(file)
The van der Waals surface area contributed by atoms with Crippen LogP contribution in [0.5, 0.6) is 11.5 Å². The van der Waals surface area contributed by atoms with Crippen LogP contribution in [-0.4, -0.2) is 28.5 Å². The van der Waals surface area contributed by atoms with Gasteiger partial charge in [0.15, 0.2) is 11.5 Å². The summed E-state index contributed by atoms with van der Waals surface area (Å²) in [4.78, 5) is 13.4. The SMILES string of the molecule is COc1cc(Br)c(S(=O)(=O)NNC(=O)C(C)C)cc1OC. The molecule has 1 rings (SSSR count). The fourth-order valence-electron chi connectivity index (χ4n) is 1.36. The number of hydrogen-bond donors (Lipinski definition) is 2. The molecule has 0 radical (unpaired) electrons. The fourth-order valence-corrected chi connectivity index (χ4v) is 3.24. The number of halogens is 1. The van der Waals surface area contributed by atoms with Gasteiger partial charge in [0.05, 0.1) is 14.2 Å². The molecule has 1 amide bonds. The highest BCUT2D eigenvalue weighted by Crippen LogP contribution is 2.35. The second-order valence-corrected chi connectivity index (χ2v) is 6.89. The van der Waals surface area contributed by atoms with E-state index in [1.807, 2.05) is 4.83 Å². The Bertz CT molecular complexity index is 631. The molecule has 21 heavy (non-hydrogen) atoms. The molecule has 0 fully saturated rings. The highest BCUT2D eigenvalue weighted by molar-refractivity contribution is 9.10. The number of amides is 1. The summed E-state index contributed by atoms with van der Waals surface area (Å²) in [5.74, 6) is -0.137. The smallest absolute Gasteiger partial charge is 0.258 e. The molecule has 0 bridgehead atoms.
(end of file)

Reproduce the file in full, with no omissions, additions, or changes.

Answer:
The van der Waals surface area contributed by atoms with Crippen LogP contribution in [0.5, 0.6) is 11.5 Å². The van der Waals surface area contributed by atoms with Crippen LogP contribution in [-0.4, -0.2) is 28.5 Å². The van der Waals surface area contributed by atoms with Gasteiger partial charge in [0.15, 0.2) is 11.5 Å². The summed E-state index contributed by atoms with van der Waals surface area (Å²) in [4.78, 5) is 13.4. The SMILES string of the molecule is COc1cc(Br)c(S(=O)(=O)NNC(=O)C(C)C)cc1OC. The molecule has 1 rings (SSSR count). The fourth-order valence-electron chi connectivity index (χ4n) is 1.36. The number of hydrogen-bond donors (Lipinski definition) is 2. The molecule has 0 radical (unpaired) electrons. The fourth-order valence-corrected chi connectivity index (χ4v) is 3.24. The number of halogens is 1. The van der Waals surface area contributed by atoms with Gasteiger partial charge in [0.05, 0.1) is 14.2 Å². The molecule has 1 amide bonds. The highest BCUT2D eigenvalue weighted by Crippen LogP contribution is 2.35. The second-order valence-corrected chi connectivity index (χ2v) is 6.89. The van der Waals surface area contributed by atoms with E-state index in [1.807, 2.05) is 4.83 Å². The Bertz CT molecular complexity index is 631. The molecule has 21 heavy (non-hydrogen) atoms. The molecule has 0 fully saturated rings. The highest BCUT2D eigenvalue weighted by molar-refractivity contribution is 9.10. The number of amides is 1. The summed E-state index contributed by atoms with van der Waals surface area (Å²) in [5.74, 6) is -0.137. The smallest absolute Gasteiger partial charge is 0.258 e. The molecule has 0 bridgehead atoms.